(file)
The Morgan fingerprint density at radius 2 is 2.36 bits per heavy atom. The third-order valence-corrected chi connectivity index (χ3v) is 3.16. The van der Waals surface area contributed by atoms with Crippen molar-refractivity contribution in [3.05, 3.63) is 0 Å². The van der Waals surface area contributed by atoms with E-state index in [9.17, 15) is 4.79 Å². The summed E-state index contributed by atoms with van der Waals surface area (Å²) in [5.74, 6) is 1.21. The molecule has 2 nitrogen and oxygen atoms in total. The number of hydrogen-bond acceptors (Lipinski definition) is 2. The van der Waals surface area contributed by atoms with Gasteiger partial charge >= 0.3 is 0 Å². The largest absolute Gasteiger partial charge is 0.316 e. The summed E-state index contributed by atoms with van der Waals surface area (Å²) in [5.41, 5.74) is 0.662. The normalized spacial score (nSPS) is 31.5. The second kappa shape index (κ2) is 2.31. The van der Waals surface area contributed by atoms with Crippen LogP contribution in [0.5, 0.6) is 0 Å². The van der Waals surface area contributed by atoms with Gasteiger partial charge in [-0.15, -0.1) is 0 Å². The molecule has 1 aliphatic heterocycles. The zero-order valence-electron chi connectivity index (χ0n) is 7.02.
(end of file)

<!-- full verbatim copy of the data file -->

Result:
The Morgan fingerprint density at radius 2 is 2.36 bits per heavy atom. The third-order valence-corrected chi connectivity index (χ3v) is 3.16. The van der Waals surface area contributed by atoms with Crippen molar-refractivity contribution in [3.05, 3.63) is 0 Å². The van der Waals surface area contributed by atoms with E-state index in [9.17, 15) is 4.79 Å². The summed E-state index contributed by atoms with van der Waals surface area (Å²) in [5.74, 6) is 1.21. The molecule has 2 nitrogen and oxygen atoms in total. The number of hydrogen-bond acceptors (Lipinski definition) is 2. The van der Waals surface area contributed by atoms with Gasteiger partial charge >= 0.3 is 0 Å². The largest absolute Gasteiger partial charge is 0.316 e. The summed E-state index contributed by atoms with van der Waals surface area (Å²) in [5.41, 5.74) is 0.662. The normalized spacial score (nSPS) is 31.5. The second kappa shape index (κ2) is 2.31. The van der Waals surface area contributed by atoms with Crippen LogP contribution in [0.5, 0.6) is 0 Å². The van der Waals surface area contributed by atoms with Gasteiger partial charge in [-0.15, -0.1) is 0 Å². The molecule has 1 aliphatic heterocycles. The zero-order valence-electron chi connectivity index (χ0n) is 7.02.